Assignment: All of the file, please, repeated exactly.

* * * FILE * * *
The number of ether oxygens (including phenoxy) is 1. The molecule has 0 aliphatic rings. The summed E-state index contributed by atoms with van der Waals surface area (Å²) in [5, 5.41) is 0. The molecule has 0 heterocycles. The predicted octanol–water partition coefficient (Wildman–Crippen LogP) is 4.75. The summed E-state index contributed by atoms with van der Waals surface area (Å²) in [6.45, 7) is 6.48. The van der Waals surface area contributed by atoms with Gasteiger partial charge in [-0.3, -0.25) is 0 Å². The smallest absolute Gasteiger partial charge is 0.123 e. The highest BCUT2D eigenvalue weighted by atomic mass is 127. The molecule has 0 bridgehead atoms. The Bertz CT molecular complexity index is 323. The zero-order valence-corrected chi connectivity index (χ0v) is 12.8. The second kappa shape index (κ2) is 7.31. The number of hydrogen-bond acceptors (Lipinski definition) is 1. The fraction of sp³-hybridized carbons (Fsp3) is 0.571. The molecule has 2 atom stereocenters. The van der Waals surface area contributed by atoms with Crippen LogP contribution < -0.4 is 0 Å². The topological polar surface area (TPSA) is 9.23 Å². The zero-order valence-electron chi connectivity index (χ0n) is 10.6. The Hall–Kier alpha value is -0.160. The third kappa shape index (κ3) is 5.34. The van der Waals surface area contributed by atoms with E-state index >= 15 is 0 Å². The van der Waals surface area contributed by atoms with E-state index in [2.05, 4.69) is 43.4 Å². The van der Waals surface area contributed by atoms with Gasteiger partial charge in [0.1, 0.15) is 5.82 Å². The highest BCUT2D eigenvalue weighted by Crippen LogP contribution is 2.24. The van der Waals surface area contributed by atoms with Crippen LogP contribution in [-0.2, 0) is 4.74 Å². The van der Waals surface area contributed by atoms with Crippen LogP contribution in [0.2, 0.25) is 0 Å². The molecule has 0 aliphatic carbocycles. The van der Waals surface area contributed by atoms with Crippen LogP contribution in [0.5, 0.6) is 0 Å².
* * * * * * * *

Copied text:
The number of ether oxygens (including phenoxy) is 1. The molecule has 0 aliphatic rings. The summed E-state index contributed by atoms with van der Waals surface area (Å²) in [5, 5.41) is 0. The molecule has 0 heterocycles. The predicted octanol–water partition coefficient (Wildman–Crippen LogP) is 4.75. The summed E-state index contributed by atoms with van der Waals surface area (Å²) in [6.45, 7) is 6.48. The van der Waals surface area contributed by atoms with Gasteiger partial charge in [-0.3, -0.25) is 0 Å². The smallest absolute Gasteiger partial charge is 0.123 e. The highest BCUT2D eigenvalue weighted by atomic mass is 127. The molecule has 0 bridgehead atoms. The Bertz CT molecular complexity index is 323. The zero-order valence-corrected chi connectivity index (χ0v) is 12.8. The second kappa shape index (κ2) is 7.31. The number of hydrogen-bond acceptors (Lipinski definition) is 1. The fraction of sp³-hybridized carbons (Fsp3) is 0.571. The molecule has 2 atom stereocenters. The van der Waals surface area contributed by atoms with Crippen LogP contribution < -0.4 is 0 Å². The topological polar surface area (TPSA) is 9.23 Å². The zero-order valence-electron chi connectivity index (χ0n) is 10.6. The Hall–Kier alpha value is -0.160. The third kappa shape index (κ3) is 5.34. The van der Waals surface area contributed by atoms with E-state index >= 15 is 0 Å². The van der Waals surface area contributed by atoms with E-state index in [2.05, 4.69) is 43.4 Å². The van der Waals surface area contributed by atoms with Gasteiger partial charge in [0.1, 0.15) is 5.82 Å². The highest BCUT2D eigenvalue weighted by Crippen LogP contribution is 2.24. The van der Waals surface area contributed by atoms with Crippen LogP contribution in [-0.2, 0) is 4.74 Å². The van der Waals surface area contributed by atoms with Crippen LogP contribution in [0.2, 0.25) is 0 Å². The molecule has 0 aliphatic carbocycles. The van der Waals surface area contributed by atoms with Crippen LogP contribution in [0.5, 0.6) is 0 Å².